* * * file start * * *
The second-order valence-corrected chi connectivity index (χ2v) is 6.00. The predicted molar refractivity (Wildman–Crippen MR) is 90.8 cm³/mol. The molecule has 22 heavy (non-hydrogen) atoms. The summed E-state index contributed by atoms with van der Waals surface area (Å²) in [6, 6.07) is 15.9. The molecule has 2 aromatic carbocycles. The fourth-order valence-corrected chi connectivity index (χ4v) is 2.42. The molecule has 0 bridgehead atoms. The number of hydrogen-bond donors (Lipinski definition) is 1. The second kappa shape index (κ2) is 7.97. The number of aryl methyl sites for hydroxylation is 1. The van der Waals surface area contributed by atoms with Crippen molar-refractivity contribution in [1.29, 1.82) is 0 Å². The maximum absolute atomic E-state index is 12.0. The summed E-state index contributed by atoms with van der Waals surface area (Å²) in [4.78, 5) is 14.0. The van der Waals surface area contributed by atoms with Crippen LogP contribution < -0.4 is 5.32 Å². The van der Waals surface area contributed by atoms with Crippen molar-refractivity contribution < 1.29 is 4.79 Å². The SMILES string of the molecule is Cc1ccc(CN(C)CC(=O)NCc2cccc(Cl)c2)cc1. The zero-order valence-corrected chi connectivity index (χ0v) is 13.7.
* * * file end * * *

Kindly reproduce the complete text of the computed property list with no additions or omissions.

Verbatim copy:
The second-order valence-corrected chi connectivity index (χ2v) is 6.00. The predicted molar refractivity (Wildman–Crippen MR) is 90.8 cm³/mol. The molecule has 22 heavy (non-hydrogen) atoms. The summed E-state index contributed by atoms with van der Waals surface area (Å²) in [6, 6.07) is 15.9. The molecule has 2 aromatic carbocycles. The fourth-order valence-corrected chi connectivity index (χ4v) is 2.42. The molecule has 0 bridgehead atoms. The number of hydrogen-bond donors (Lipinski definition) is 1. The second kappa shape index (κ2) is 7.97. The number of aryl methyl sites for hydroxylation is 1. The van der Waals surface area contributed by atoms with Crippen molar-refractivity contribution in [1.29, 1.82) is 0 Å². The maximum absolute atomic E-state index is 12.0. The summed E-state index contributed by atoms with van der Waals surface area (Å²) in [4.78, 5) is 14.0. The van der Waals surface area contributed by atoms with Crippen LogP contribution < -0.4 is 5.32 Å². The van der Waals surface area contributed by atoms with Crippen molar-refractivity contribution < 1.29 is 4.79 Å². The SMILES string of the molecule is Cc1ccc(CN(C)CC(=O)NCc2cccc(Cl)c2)cc1. The zero-order valence-corrected chi connectivity index (χ0v) is 13.7.